POCA Success: Assumptions defeated and confiscation order reduced by £1.15 million
In March 2020, police were called to a Travelodge in east London after maintenance staff discovered an open suitcase in a room containing what appeared to be a large quantity of drugs. Once in the room, police found a large amount of cash, two mobile phones, self-seal bags, a set of digital scales, the keys to a Porsche 911 and its insurance policy, and five “tic” lists.
A 61-year-old man was located nearby and arrested. He used the duty solicitor at the police station and did not answer questions in interview.
He was charged with possession with intent to supply Class A drugs (cocaine) and possession of criminal property (the cash). At the magistrates’ court, no plea was indicated, bail was denied, and the case was sent to the Crown Court. At this point Sonn Macmillan Walker was instructed on a private basis.
Our bail application was successful, and a basis of plea was accepted by the prosecution. Our client admitted using cocaine from the middle of 2019 due to the pressure of looking after his ill mother and brother. He began dealing the drug to friends and acquaintances due to pressing financial pressures. In July 2020, our client was sentenced to 4-and-a-half years in prison.
During the confiscation proceedings, the prosecution valued the drugs at £75,300 and “tic” lists as evidence of dealing to the sum of £180,725. The cash seized totalled £6,971.96 and the prosecution alleged that our client had made tainted gifts to his wife of £138,600, made of up of three payments by her to conveyancing solicitors to purchase a property in Kent in November 2017.
The prosecution invited the court to apply the statutory assumptions and include some £850,000 in the overall benefit figure as this, they claimed, represented his benefit from his general criminal conduct. Our client and his wife owned two properties overseas (in Thailand and Spain) as well as the property in Kent. The prosecution combined our client’s share of the properties with the value of the Porsche and that connected to the offences, and asserted a benefit figure of £1.25 million with identified available assets of some £539,000.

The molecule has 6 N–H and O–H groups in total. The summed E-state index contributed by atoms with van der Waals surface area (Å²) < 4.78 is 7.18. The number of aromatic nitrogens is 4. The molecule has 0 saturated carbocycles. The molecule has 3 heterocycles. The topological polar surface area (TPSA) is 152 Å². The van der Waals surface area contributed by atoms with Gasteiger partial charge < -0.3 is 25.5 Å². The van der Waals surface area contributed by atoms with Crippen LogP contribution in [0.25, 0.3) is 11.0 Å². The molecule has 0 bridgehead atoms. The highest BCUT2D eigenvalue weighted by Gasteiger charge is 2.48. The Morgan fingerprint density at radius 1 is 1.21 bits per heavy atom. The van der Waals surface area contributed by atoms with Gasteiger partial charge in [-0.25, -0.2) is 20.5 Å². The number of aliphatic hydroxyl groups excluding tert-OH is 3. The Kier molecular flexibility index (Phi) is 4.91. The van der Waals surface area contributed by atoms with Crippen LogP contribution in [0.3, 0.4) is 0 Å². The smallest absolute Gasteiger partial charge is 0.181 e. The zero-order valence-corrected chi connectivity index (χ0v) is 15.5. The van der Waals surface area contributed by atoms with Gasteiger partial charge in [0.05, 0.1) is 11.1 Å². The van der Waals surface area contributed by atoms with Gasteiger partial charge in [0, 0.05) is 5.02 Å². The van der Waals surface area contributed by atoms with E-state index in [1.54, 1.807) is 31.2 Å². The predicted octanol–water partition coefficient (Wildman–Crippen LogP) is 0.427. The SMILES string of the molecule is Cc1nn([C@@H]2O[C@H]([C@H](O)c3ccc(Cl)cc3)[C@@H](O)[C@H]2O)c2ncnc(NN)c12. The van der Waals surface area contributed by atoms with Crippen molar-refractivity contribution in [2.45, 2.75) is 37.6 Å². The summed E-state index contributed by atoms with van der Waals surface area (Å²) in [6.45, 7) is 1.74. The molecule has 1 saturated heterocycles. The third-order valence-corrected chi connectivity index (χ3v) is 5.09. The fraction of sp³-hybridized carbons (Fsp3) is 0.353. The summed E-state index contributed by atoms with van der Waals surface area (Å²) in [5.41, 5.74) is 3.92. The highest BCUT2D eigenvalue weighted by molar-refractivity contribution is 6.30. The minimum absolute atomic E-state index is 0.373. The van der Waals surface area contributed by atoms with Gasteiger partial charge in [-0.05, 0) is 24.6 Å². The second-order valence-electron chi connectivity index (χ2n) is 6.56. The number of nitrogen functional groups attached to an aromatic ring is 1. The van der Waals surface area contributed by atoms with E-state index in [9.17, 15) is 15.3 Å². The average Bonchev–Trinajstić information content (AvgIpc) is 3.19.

Finally, the prosecution produced HMRC records showing income generated from a pension and highlighted that this had not been declared in our client’s s.18 POCA statement of assets.
We provided a comprehensive s.17 POCA response to the prosecution’s statement and 410 pages of supporting evidence. This included clear and cogent evidence of conveyances over 25 years and across three countries. It included a witness statement from the owner of the Porsche, who explained that he had bought the car new, loaned it to our client, and subsequently sold it. He provided paperwork evidencing his purchase and sale of the car.
We were able to provide our client’s wife’s banking records, which traced the source of funds for the Kent property to legitimate rental income in bank accounts in Thailand, Spain and Jersey, derived from the two overseas properties and a substantial civil settlement in Thailand.
Finally, we were able to provide confirmation from the pension company that payments had been to a holding bank account. It transpired that they had been writing to our client at address he sold in 2003 and our client had forgotten that an old employer in 1990 set up this policy. The unintended consequence of the financial investigation was the discovery of this £25,000 pension pot!
With respect to the drugs, our response drew forensic attention to what was said by the prosecution and judge at the sentencing hearing. We made clear the double counting on the “tic” list and inequity of double recovery of the cash.
The prosecution revised their position and advanced a benefit figure of some £263,000, having accepted that the “lifestyle assumptions” did not apply to our client, who had been of previous good character, and that no tainted gifts had been made to his wife.
After prolonged negotiations, the prosecution agreed to use the wholesale value of the drug of £30,000 and the middle value of the “tic” list at £78,000 with a deduction to the benefit figure for the seized cash. In September 2021, the court made a Confiscation Order in the sum of some £101,000 and allowed 3 months to pay and set a period in default of payment of 3 years. Our client and his wife were delighted with this outcome.